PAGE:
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More debris matches missing Malaysia Airlines Flight 370

By Andrew V. Pestano
More debris matches missing Malaysia Airlines Flight 370
The Australian Defense Vessel Ocean Shield is among the ships searching for Malaysia Airlines Flight 370, which has been missing since March 2014. Australian officials on Thursday confirmed two pieces of debris found in South Africa and in Rodrigues Island near Mauritius matched parts used by Malaysia Airlines Boeing 777 aircraft. File photo by Bradley Darvill/Australian Defense Force/UPI | License Photo

KUALA LUMPUR, Malaysia, May 12 (UPI) -- Two pieces of debris found on beaches in South Africa and in Rodrigues Island near Mauritius are "almost certainly" from missing Malaysia Airlines Flight 370, according to officials.

Malaysian and Australian officials made the announcement on Thursday, raising the total number of pieces believed to have come from MH370 to five. Each piece of debris was found thousands of miles away from the search zone but were discovered in areas where ocean current models indicated debris could end up.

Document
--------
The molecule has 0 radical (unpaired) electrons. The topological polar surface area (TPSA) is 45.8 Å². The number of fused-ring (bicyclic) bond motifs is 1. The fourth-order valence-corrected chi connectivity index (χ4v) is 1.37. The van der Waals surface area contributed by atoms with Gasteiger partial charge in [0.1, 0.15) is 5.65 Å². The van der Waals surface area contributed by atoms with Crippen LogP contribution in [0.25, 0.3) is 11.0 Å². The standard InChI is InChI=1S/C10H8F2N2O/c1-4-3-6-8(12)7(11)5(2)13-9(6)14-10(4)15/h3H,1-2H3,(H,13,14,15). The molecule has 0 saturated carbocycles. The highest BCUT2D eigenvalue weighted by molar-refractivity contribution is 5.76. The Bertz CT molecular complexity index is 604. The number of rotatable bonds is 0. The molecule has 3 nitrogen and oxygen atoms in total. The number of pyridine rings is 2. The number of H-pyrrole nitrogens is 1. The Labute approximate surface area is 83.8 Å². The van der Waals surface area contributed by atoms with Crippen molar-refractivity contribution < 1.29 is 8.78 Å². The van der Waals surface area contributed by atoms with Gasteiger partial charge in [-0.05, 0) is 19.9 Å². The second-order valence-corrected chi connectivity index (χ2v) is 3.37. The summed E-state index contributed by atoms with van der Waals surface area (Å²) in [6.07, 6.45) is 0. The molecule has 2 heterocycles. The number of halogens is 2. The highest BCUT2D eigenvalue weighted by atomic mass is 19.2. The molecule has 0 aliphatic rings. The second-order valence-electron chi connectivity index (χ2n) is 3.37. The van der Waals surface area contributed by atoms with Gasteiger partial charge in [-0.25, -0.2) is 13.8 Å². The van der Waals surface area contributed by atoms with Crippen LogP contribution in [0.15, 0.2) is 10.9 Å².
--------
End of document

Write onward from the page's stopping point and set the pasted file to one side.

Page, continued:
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Malaysia's Transport Minister Liow Tiong Lai said the Australian Transport Safety Bureau had "confirmed that both pieces of debris from South Africa and Rodrigues Island are almost certainly from MH370." Australian, Malaysian and Chinese authorities have searched more than 40,000 square miles of seafloor for the missing Boeing 777.

MH370 disappeared March 8, 2014, after leaving Kuala Lumpur International Airport in Malaysia en route to Beijing with 227 passengers and 12 crew members on board. The pilots last communicated with air traffic control 38 minutes after takeoff. Three minutes later, the plane disappeared from air traffic controllers' radar screens.

Malaysian authorities concluded the flight had ended in the Indian Ocean, but no confirmed MH370 debris was found until last year when a right wing flaperon was discovered on Reunion Island, east of Madagascar. The search for MH370 will likely end in July unless there is "credible new information," the Australian Transport Safety Bureau previously said.

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